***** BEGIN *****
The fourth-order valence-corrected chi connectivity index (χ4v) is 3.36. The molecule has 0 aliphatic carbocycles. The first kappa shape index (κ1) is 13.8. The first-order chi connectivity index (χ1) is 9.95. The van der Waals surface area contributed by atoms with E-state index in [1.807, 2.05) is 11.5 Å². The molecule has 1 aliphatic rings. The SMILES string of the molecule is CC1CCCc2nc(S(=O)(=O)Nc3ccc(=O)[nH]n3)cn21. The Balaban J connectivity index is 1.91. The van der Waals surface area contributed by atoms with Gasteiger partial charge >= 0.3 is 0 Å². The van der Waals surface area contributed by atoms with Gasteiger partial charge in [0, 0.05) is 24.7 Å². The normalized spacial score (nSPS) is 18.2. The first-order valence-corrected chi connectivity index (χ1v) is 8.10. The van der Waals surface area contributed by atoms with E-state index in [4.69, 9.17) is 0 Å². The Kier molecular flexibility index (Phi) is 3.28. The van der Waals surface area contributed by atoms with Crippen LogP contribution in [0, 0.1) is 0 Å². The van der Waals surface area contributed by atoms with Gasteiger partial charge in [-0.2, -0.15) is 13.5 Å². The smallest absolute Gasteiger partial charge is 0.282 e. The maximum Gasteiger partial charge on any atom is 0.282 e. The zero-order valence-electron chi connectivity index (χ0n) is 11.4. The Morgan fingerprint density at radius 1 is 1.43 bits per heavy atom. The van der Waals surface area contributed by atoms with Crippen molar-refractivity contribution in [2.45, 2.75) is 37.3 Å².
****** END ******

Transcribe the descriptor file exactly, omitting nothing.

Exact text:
The fourth-order valence-corrected chi connectivity index (χ4v) is 3.36. The molecule has 0 aliphatic carbocycles. The first kappa shape index (κ1) is 13.8. The first-order chi connectivity index (χ1) is 9.95. The van der Waals surface area contributed by atoms with E-state index in [1.807, 2.05) is 11.5 Å². The molecule has 1 aliphatic rings. The SMILES string of the molecule is CC1CCCc2nc(S(=O)(=O)Nc3ccc(=O)[nH]n3)cn21. The Balaban J connectivity index is 1.91. The van der Waals surface area contributed by atoms with Gasteiger partial charge >= 0.3 is 0 Å². The van der Waals surface area contributed by atoms with Gasteiger partial charge in [0, 0.05) is 24.7 Å². The normalized spacial score (nSPS) is 18.2. The first-order valence-corrected chi connectivity index (χ1v) is 8.10. The van der Waals surface area contributed by atoms with E-state index in [4.69, 9.17) is 0 Å². The Kier molecular flexibility index (Phi) is 3.28. The van der Waals surface area contributed by atoms with Crippen LogP contribution in [0, 0.1) is 0 Å². The van der Waals surface area contributed by atoms with Gasteiger partial charge in [-0.2, -0.15) is 13.5 Å². The smallest absolute Gasteiger partial charge is 0.282 e. The maximum Gasteiger partial charge on any atom is 0.282 e. The zero-order valence-electron chi connectivity index (χ0n) is 11.4. The Morgan fingerprint density at radius 1 is 1.43 bits per heavy atom. The van der Waals surface area contributed by atoms with Crippen molar-refractivity contribution in [2.45, 2.75) is 37.3 Å².